Want a job AND privacy? Congress is on the verge of making us choose one or the other, as it paves the way for employers to access both our private medical history and our genetic information. Action Alert!
Recently, a House committee approved a bill that would give employers more power to probe into their employees’ medical and genetic information. The bill increases the risk that employers could discriminate against employees based on their genetic makeup and their risk of disease.
HR 1313, the Preserving Employee Wellness Programs Act, undermines protections that consumers won under two earlier laws, the Genetic Information Nondiscrimination Act and the Americans with Disabilities Act.
Here’s how the new bill works: Obamacare incentivized the growth of workplace wellness programs, which typically involved the collection of certain medical data on employees who opt-in to the program. In exchange for their participation in these programs, employees received sizeable discounts on their insurance premiums—in some cases up to 50%.
This new bill significantly expands the information that employers can demand from their employees to take part in wellness programs and receive the insurance discounts.
- Under the Genetic Information Nondiscrimination Act (GINA), employers can access only anonymous, aggregate data about their employees’ health. This new bill allows companies to ask for workers’ personal information—including the results of genetic tests.
- GINA also stipulated that wellness programs could not ask about an employee’s family medical history. The new bill does away with that restriction for those who opt-in to workplace wellness programs.
- The Americans with Disabilities Act (ADA) says employers can’t ask their employees to undergo a medical history or certain medical examinations unless that request is made through a voluntary wellness program. With the proliferation of workplace wellness programs following Obamacare, there was debate as to the legality of the collection of this data, but the new bill essentially bars legal challenges to this.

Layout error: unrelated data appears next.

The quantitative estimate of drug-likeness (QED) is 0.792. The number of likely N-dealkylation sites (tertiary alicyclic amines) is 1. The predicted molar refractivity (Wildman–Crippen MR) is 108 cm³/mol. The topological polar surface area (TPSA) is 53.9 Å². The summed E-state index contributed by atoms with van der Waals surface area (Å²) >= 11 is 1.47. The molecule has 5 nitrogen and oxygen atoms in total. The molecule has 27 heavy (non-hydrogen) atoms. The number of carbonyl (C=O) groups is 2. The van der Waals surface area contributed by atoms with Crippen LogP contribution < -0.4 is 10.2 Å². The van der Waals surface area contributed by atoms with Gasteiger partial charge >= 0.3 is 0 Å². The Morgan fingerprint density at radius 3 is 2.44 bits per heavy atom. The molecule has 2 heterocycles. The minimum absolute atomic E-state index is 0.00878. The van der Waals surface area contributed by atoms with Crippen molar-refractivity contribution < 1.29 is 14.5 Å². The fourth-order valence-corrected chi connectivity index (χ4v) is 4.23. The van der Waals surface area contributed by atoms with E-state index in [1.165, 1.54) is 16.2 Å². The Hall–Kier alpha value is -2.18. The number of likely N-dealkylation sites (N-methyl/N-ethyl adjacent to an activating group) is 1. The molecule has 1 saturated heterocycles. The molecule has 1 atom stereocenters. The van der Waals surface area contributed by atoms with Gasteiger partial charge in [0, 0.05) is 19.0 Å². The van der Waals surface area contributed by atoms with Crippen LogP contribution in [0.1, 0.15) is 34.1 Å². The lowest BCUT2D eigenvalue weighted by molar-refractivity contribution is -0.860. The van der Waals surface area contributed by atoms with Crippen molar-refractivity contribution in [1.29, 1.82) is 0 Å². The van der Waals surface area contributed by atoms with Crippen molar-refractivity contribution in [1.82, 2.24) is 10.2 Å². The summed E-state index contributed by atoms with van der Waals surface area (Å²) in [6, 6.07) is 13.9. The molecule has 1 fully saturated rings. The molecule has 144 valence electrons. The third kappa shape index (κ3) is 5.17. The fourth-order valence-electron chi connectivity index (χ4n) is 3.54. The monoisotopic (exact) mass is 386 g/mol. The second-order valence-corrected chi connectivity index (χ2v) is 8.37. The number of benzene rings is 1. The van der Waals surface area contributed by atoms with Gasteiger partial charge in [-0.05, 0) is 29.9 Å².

The new bill also does not explicitly rule out the application of these rules to employment candidates, nor does it provide protections for currently employed individuals who could see their careers stalled or terminated based on these results—or based on their refusal to provide their employers with the information.
Of additional concern, as our friends at the National Vaccine Information Center have pointed out, is that this bill could coerce employees in wellness programs to be vaccinated in order to receive the insurance discounts—or, ultimately, to keep their jobs.
A vaccination requirement could start with the flu shot, which contains unnecessary and dangerous ingredients such as aluminum and mercury as adjuvants. The flu vaccine is limited and unpredictable in its effectiveness, and the adjuvants may be linked to Alzheimer’s. Hospital workers are already required to get this vaccination. Before long, all employers could require it as a condition for cheaper insurance—or even for keeping your job. This is a slippery slope we don’t want to go down.
The Health Insurance Portability and Accountability Act (HIPPA) was presented as something that would keep medical records private. It was a gross deception in that it allowed your records to be accessed by as many as 800,000 different parties. At least it did not include your employer among those with access! This new bill is yet another instance of government selling out private citizens to benefit large corporations. We must stop it in its tracks!
Action Alert! Write to your senators and representatives and tell them to oppose HR 1313. Please send your message immediately.
Other articles in this week’s Pulse of Natural Health:
EPA Ignores Fluoride Warnings
Animal Poop in Your Water?
An Aspirin a Day…Doubles Heart Attack Risk?
2 thoughts on “Employee Privacy at Risk”
I love a lot of the great information that I get from ANH! I have to disagree on one point in this article: If I, as an employer, am going to pay for YOUR healthcare, I deserve to ask any question about you and your family health history, to better understand the costs involved in providing coverage FOR you. If you want me to furnish a company car and then I provide insurance on that vehicle, the FIRST thing I will request from you is your driving record. Please remember: the borrower is slave to the lender. I pay, I pry. That’s my right as the payer.
another right down the tubes due to the so called ACA.